Pentagon Topics

Democracy Now! stories, posts and pages that relate to Pentagon

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  • Splash_image20111205-21747-1ru9fmb-0
    The Senate is set to vote this week on a Pentagon spending bill that could usher in a radical expansion of indefinite detention under the U.S. government. A provision in the National Defense Authorization Act would authorize the military to jail anyone it considers a terrorism suspect—anywhere in the world—without charge or trial. The measure would effectively extend the definition of what is considered the military’s "battlefield"...
    Nov 29, 2011 | Story
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    The Pentagon has admitted significant responsibility for an attack on the Pakistan-Afghanistan border last month that left 24 Pakistani solders dead. A military investigation found U.S. and Afghan commandos incorrectly determined there were no Pakistani forces in the area before the air strike. U.S. officials then provided inaccurate data to a Pakistani military representative and missed an opportunity to stop the fighting. Pakistan closed its...
    Dec 22, 2011 | Story
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    U.S. Army investigators have released explosive new details about the death of Private Danny Chen, who allegedly took his own life just weeks after he was deployed to Afghanistan last October. The family of the 19-year-old Chinese-American soldier says the Army told them Chen had been abused by comrades on an almost daily basis, including racist hazing, with soldiers throwing rocks at him, calling him ethnic slurs and forcing him to do push-ups...
    Jan 09, 2012 | Story
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    During the Republican presidential debates this weekend, candidates took aim at the military strategy President Obama unveiled late last week, which vows cuts in military spending and a stepped-up focus on the Asia-Pacific region, as well as increased use of drone strikes that have targeted militants in Pakistan, Afghanistan, Yemen and throughout Horn of Africa. We speak with William Hartung, director of the Arms and Security Project at the Center...
    Jan 09, 2012 | Story
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    Detainees at the U.S. military base at Guantánamo Bay launched a hunger strike today marking the prison’s 10th anniversary, inspired in part by U.S. activists who have called for a national day of action. "They will be staging a series of peaceful protests that will involve sit-ins with signs and banners in the part of the prison that has communal areas, as well as hunger strikes," says Ramzi Kassem, counsel to a number of Guantánamo...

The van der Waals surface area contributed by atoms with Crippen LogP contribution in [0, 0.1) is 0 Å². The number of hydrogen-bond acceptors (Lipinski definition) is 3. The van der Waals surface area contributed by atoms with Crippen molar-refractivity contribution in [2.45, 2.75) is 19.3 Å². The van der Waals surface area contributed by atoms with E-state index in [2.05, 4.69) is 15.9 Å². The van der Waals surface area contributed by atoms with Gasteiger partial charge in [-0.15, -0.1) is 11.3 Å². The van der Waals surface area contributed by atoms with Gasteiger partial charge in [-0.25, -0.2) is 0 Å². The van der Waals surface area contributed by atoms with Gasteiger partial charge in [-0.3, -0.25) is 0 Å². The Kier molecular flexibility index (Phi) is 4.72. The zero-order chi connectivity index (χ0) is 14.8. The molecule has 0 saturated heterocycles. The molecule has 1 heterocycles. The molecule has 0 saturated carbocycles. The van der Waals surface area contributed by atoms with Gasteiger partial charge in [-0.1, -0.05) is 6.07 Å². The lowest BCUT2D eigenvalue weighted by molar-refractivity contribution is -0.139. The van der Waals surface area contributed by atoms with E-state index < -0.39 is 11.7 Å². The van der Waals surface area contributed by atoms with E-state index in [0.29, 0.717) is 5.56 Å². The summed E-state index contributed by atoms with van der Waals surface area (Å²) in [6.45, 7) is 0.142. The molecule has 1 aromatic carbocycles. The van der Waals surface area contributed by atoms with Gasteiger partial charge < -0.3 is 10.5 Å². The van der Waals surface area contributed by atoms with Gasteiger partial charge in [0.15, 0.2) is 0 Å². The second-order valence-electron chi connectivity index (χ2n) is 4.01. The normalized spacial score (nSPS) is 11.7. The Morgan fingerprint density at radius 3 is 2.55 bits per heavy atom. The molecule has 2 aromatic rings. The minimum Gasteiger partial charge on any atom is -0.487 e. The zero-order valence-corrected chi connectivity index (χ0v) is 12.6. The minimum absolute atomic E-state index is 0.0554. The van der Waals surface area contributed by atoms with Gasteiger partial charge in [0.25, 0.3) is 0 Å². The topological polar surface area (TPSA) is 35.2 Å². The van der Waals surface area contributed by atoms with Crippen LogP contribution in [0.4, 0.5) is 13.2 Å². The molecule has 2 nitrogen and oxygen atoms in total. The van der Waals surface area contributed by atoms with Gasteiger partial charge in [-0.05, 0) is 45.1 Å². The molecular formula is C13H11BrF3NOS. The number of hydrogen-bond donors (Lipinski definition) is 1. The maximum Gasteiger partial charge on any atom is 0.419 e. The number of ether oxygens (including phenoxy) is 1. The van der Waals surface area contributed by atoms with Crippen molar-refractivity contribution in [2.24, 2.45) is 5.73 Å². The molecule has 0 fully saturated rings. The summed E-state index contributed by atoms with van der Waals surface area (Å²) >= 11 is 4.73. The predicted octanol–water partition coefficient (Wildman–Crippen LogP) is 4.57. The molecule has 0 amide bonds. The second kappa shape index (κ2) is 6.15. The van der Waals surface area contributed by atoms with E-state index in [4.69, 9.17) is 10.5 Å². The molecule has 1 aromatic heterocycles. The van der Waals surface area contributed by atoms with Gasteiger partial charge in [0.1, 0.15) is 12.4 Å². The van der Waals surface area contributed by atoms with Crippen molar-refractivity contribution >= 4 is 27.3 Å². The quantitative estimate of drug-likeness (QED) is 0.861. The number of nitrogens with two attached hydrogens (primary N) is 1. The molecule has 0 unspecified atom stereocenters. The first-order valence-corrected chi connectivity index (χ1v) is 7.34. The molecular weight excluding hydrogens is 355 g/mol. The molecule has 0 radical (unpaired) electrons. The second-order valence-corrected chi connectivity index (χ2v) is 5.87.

Jan 10, 2012 | Story
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    On the 10th anniversary of when the United States began detaining terror suspects at its Guantánamo Bay military base in Cuba, we speak with a former prisoner and the ex-chief U.S. prosecutor, who both call for the Obama administration to close the base. "People are locked up in isolation camps... People lost their hands, lost their eyes, lost their limbs," says Omar Deghayes, who was arrested in Pakistan as a terror suspect and held...
    Jan 10, 2012 | Story
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    It has been 10 years since the United States began detaining people at its military base in Guantánamo Bay, Cuba. We speak with someone who has worked to defend the rights of those prisoners for the last decade: Michael Ratner, president emeritus of the Center for Constitutional Rights. While dozens continue to face an unknown future at Guantánamo, we ask Ratner to comment on President Obama’s recent approval of the National Defense Authorization...
    Jan 10, 2012 | Story
  • Splash_image20120117-16726-1dfbj9o-0
    Pulitzer Prize-winning journalist Chris Hedges has filed suit against President Obama and Secretary of Defense Leon Panetta to challenge the legality of the National Defense Authorization Act, which includes controversial provisions authorizing the military to jail anyone it considers a terrorism suspect anywhere in the world, without charge or trial. Sections of the bill are written so broadly that critics say they could encompass journalists...
    Jan 17, 2012 | Story
  • Splash_image20120215-12807-1jl46rl-0
    "Senior ranking U.S. military leaders have so distorted the truth when communicating with the U.S. Congress and American people in regards to conditions on the ground in Afghanistan that the truth has become unrecognizable." That’s the assessment of a damning new report by Army Lt. Col. Daniel Davis, who returned in October from his second year-long deployment in Afghanistan and says military officials have misled the American...
    Feb 15, 2012 | Story
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    As President Obama vowed to "spare no effort" to fully investigate the Afghan massacre, we go to Kabul to speak with Graham Bowley of the New York Times for the latest. On Tuesday, hundreds of students in eastern Afghanistan protested against the United States. Many called for an end to the U.S. occupation in their country. Bowley has reported on the surviving relatives of victims of the Afghan massacre, including Abdul Samad, who lost...
    Mar 14, 2012 | Story